Leukemia acute
Recurrent genetic abnormalities
Acute promyelocytic leukemia (APL) with t(15;17)(q22;q12); PML-RARα

Topic Completed: 1 February 2013

Minor changes: 18 November 2019

Revised: 17 January 2019, last major update February 2013

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PubMed Search: Acute promyelocytic leukemia (APL) with t(15;17)(q22;q12)

Syed Zaidi, M.D.
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Cite this page: Zaidi S. Acute promyelocytic leukemia (APL) with t(15;17)(q22;q12); PML-RARα. PathologyOutlines.com website. http://www.pathologyoutlines.com/topic/leukemiaAPL.html. Accessed May 26th, 2020.
Definition / general
  • Either hypergranular (this section) or microgranular / hypogranular
  • 5 - 8% of AML cases
  • Formerly called AML M3
  • Median age 35 - 40 years but can occur at any age
  • Decreased WBC count (hypergranular variant) at presentation with abnormal promyelocytes
  • Usually disseminated intravascular coagulation (DIC) and hemorrhage before or during induction chemotherapy, which may cause early death
  • Rarely organomegaly, extramedullary disease, skin involvement (detect with FISH, Mod Pathol 2005;18:1569)
  • Criteria for diagnosis: most cells (> 50%) are abnormal promyelocytes with heavy cytoplasmic granulation that may obscure the nuclear cytoplasmic margin, often reniform or bilobed nucleus; cells with multiple Auer bodies usually present; also bundles of Auer rods ("faggot cells" - resembles bundle of sticks)
  • Note: if t(15;17) present, diagnose as AML even if initial blast count is < 20%
Prognostic factors
  • In children, age < 10 years is favorable (Cancer 2006;106:2495)
  • Survival: excellent if DIC and hemorrhage are adequately controlled; excellent in adults with complete remission
  • Combination chemotherapy required for sustained remissions (Hematology Am Soc Hematol Educ Program 2006:147)
  • All trans retinoic acid (ATRA) causes neoplastic promyelocytes to rapidly differentiate into bizarre maturing neutrophils, but patients eventually relapse
  • Arsenic trioxide (ATO) for ATRA-refractory patients; induces differentiation at low doses, marrow necrosis at high doses (Mod Pathol 2000;13:954)
Microscopic (histologic) description
  • Most cells are hypergranular promyelocytes (abundant cytoplasm, round / oval and frequently eccentric nuclei with occasional clefts or indentations, moderately condensed chromatin and indistinct nucleoli) with heavy red / purple cytoplasmic granulation that may obscure nuclear borders
  • 90% have multiple Auer rods in some cells, which may resemble bundles of sticks
  • Reniform (kidney shaped) nucleus; may have basophilic cytoplasm, < 20% myeloblasts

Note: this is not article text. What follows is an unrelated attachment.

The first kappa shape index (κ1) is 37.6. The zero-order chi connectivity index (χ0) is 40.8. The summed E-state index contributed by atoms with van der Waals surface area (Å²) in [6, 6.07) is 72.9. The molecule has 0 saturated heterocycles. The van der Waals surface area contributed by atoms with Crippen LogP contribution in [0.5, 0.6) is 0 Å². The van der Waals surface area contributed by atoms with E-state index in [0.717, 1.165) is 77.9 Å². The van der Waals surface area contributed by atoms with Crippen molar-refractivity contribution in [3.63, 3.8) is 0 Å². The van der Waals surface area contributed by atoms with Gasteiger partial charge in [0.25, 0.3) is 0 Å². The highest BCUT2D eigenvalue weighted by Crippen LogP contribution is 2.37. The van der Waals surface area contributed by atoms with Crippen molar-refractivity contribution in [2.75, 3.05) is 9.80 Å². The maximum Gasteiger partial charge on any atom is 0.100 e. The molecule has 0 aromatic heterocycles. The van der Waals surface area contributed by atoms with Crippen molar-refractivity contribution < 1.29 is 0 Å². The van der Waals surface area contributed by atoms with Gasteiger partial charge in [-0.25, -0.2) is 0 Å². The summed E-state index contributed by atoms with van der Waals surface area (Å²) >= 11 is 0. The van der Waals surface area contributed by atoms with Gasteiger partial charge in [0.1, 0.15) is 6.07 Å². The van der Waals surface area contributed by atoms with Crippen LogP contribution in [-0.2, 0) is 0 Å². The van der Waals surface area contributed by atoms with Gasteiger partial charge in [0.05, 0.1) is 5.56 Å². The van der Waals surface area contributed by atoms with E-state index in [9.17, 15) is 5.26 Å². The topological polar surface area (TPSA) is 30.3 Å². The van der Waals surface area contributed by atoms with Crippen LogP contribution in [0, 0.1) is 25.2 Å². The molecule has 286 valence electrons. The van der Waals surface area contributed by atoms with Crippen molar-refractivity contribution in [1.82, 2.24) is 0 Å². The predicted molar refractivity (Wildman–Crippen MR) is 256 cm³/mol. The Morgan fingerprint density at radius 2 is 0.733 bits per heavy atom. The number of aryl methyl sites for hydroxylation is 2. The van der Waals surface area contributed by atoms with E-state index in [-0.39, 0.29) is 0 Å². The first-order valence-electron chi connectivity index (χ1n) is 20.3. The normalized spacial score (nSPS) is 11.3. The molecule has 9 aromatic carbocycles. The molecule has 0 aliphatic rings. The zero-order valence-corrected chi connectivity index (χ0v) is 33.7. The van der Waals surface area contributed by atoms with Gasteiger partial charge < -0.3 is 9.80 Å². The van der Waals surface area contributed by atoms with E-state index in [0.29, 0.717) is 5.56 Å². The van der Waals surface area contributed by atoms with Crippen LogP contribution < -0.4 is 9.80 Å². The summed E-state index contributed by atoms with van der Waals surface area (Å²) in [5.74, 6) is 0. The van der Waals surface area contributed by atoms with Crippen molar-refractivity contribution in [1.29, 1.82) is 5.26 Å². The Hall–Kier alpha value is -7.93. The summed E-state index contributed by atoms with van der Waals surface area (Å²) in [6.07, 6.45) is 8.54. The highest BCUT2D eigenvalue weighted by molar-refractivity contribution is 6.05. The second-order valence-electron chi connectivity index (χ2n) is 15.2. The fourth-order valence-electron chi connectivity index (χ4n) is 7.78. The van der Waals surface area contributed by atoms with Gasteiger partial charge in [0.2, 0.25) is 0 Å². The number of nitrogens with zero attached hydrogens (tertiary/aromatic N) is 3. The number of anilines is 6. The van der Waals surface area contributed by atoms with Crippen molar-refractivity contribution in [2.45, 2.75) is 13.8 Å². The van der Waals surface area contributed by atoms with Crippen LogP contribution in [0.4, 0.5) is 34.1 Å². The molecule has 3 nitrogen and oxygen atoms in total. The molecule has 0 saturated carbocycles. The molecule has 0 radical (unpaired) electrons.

• Post-treatment: may be difficult to differentiate residual disease (promyelocytes not in any particular location) from regenerating marrow (promyelocytes are perivascular and endosteal)
Microscopic (histologic) images

Bone marrow smears (Wright-Giemsa):
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Abundant azurophilic granules;
2 microgranular promyelocytes
with basophilic cytoplasm
and lobulated nuclei

Bone marrow biopsy:
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Bone marrow is almost completely replaced by promyelocytes
with abundant cytoplasm, oval / round nuclei that are often
eccentrically located, with occasional indentations / clefts,
somewhat condensed chromatin and indistinct nucleoli

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Promyelocytes are relatively uniform
with abundant cytoplasm containing dense
azurophilic granules and multiple Auer
rods, nuclei are round, oval and lobulated

Treatment related:
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Post-chemotherapy smear
shows cell with numerous
Auer rods in bundles

Images hosted on other servers:

Bone marrow smears (Wright-Giemsa):
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Abundant azurophilic granules

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CD99 (figures 3C/3D)

Positive stains
Negative stains
Molecular / cytogenetics description

Table 3: cytogenetic abnormalities in APL (eMedicine: Acute Myeloid Leukemia (AML) Workup [Accessed 2 April, 2018]):

Translocation    Genes Involved    All-Trans-Retinoic Acid Response
t(15;17)(q21;q11) PML/RARα      Yes
t(11;17)(q23;q11) PLZF/RARα      No
t(11;17)(q13;q11) NuMA/RARα    Yes
t(5;17)(q31;q11)   NPM/RARα     Yes
t(17;17)     stat5b/RARα    Unknown

Molecular / cytogenetics images
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t(15;17) - arrowheads at breakpoints
on abnormal chromosomes

Electron microscopy description
  • Auer rods have tubular substructure, markedly dilated endoplasmic reticulum and stellate complexes of rough ER
  • Nucleus has dispersed chromatin and prominent nucleolus
Electron microscopy images
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Cytoplasm has numerous dense
granules and several Auer rods,
nucleus has dispersed chromatin
and prominent nucleolus

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Cross section of Auer
rod shows characteristic
tubular structure

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